Tim McGraw performs on the VIP Stage
Tim McGraw’s Live Your Voice tour has chosen the ribbon-loaded Peavey Versarray line-array system for two stages on the country-music superstar’s 2008 North American dates. Dave Albro—a veteran live-sound engineer whose mixing credits include Ray Charles, Aretha Franklin and Roy Clark—and A2 Devan Skaggs are running two separate Peavey Versarray systems for Road Dog Touring, one configured for the Frito’s Style Sonic Stage and a second system on McGraw’s VIP Stage.
Designed to entertain audiences during pre-show festivities on the midway, the Style Sonic Stage features twin hangs of six Peavey Versarray VR112 line-array enclosures, paired with three Versarray VR218 subwoofers and powered by a quintet of Crest Audio Pro 5200 and Pro 8200 power amps.
The Frito’s Style Sonic Stage
“The Versarray’s dual ribbon high-end gives us very high fidelity, and we’re getting throw even beyond what we need,” says Albro. “I’m only using four of the six VR112s because the top two boxes are actually throwing several hundred feet into the residential areas neighboring the venues.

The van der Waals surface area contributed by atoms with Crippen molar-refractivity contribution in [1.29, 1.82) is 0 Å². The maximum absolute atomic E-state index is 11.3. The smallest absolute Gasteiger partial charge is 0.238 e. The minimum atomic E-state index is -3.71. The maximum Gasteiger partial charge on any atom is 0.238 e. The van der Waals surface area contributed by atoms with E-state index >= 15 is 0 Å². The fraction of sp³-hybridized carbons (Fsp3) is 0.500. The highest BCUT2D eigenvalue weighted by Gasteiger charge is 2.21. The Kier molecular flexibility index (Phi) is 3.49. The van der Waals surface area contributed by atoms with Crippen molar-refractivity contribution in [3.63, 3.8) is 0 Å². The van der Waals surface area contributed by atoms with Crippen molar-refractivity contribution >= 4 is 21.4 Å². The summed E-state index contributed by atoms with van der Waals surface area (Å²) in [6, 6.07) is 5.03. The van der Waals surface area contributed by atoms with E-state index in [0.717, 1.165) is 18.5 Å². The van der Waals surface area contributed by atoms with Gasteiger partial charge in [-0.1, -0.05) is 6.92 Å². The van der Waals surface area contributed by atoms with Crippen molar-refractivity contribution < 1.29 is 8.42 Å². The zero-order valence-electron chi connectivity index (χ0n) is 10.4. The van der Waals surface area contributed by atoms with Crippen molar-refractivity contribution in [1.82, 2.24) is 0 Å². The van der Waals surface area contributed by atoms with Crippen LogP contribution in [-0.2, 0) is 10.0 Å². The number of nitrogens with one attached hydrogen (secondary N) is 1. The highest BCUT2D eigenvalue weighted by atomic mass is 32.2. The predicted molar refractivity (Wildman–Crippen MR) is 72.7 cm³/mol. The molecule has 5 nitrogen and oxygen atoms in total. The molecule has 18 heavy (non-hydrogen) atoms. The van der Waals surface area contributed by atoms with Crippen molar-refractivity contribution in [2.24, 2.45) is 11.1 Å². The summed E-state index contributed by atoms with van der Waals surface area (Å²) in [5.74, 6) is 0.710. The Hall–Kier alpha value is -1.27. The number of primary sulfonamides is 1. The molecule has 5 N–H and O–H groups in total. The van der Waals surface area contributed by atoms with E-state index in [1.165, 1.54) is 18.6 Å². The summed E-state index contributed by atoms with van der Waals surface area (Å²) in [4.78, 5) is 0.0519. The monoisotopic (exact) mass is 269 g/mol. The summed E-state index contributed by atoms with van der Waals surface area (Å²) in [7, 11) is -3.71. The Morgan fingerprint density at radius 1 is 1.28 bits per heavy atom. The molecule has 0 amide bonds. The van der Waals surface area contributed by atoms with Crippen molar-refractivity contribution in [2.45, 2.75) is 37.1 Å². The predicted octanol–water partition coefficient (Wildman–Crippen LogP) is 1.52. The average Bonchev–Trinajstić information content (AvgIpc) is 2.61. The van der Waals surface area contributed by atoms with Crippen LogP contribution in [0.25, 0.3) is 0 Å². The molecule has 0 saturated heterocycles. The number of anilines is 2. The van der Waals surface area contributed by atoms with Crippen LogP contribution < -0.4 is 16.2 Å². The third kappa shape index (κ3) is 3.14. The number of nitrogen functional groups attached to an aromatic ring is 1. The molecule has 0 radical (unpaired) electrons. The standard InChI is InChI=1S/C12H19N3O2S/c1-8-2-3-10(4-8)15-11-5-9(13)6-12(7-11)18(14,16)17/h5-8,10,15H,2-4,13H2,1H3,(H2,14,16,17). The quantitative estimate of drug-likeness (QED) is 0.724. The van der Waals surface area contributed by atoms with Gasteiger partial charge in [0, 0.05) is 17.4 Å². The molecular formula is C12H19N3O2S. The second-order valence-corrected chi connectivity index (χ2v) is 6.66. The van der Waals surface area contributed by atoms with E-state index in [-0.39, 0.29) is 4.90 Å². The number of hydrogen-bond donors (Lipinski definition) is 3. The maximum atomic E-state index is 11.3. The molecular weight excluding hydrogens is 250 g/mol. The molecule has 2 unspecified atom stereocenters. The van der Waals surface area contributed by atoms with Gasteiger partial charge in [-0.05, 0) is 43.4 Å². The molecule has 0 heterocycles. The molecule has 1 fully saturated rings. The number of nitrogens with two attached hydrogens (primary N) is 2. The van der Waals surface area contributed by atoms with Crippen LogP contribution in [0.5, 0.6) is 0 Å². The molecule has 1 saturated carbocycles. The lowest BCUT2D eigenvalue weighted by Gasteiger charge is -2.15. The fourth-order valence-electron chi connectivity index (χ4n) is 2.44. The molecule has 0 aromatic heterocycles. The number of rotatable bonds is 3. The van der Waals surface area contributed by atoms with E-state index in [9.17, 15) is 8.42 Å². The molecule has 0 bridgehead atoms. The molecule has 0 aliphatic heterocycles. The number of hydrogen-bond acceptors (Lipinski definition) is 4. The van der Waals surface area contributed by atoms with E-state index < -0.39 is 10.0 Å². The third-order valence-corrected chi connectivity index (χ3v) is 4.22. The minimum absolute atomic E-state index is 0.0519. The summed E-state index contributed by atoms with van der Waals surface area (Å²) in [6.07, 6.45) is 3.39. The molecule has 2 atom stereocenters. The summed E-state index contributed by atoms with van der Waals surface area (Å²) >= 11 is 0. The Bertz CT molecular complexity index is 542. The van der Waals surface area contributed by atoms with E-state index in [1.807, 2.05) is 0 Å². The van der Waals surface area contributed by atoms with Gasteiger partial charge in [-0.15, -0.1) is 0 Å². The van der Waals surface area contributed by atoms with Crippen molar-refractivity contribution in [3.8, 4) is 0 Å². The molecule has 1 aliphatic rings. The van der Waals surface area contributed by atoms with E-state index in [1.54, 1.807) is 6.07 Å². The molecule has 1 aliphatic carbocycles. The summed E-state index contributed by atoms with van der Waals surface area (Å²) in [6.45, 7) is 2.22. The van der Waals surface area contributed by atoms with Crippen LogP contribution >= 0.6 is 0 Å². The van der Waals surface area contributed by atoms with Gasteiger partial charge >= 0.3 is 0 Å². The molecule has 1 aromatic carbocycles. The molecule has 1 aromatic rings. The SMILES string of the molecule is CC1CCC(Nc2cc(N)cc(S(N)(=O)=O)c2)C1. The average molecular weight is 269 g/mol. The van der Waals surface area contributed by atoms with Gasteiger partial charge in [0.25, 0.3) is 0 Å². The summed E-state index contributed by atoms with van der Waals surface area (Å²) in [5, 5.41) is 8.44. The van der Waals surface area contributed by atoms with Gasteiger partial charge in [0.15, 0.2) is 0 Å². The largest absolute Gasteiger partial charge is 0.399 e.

“We configured a constant-curve arrangement, so the degree between each pair of boxes is the same and I can leave it set and transport the boxes just like that. It comes out in a tray of three boxes facing each other and I hook up the first three, lift them up, add the second set, put in the three pins and fly it out. It’s very simple and quick to fly.”
Engineer Dave Albro
Tim McGraw’s VIP tent stage is a specialized venue where McGraw performs an acoustic set for a select group of fans before his main show. Albro and Skaggs arranged a Versarray setup that is nearly identical to the Style Sonic Stage, although trimmed to a 3:1 cabinet/sub ratio and ground stacked to achieve optimum sound coverage in the intimate setting. Like the Style Sonic system, a Peavey VSX 26 loudspeaker manager is assigned to each line-array cluster enclosure and pre-loaded with the Versarray Project Eight System factory preset.
“After working with the Versarray system during pre-production, I knew what to expect out of the cabinets,” Albro continues. “If I find myself doing a particular EQ adjustment in a certain situation, then I’ll just build that right into the program in the VSX. Right now, the VSX units are doing crossover and some time alignment between the ribbons and the 1x12-inch woofer. There’s a little bit of EQ going on in there—some parametric stuff to shape the crossover points, because the beauty of digital crossovers is that you can do all of this asymmetrical stuff and create a flatness that you couldn’t do in the old analog days.”
For more information about Peavey's Versarray system, visit Peavey's Website.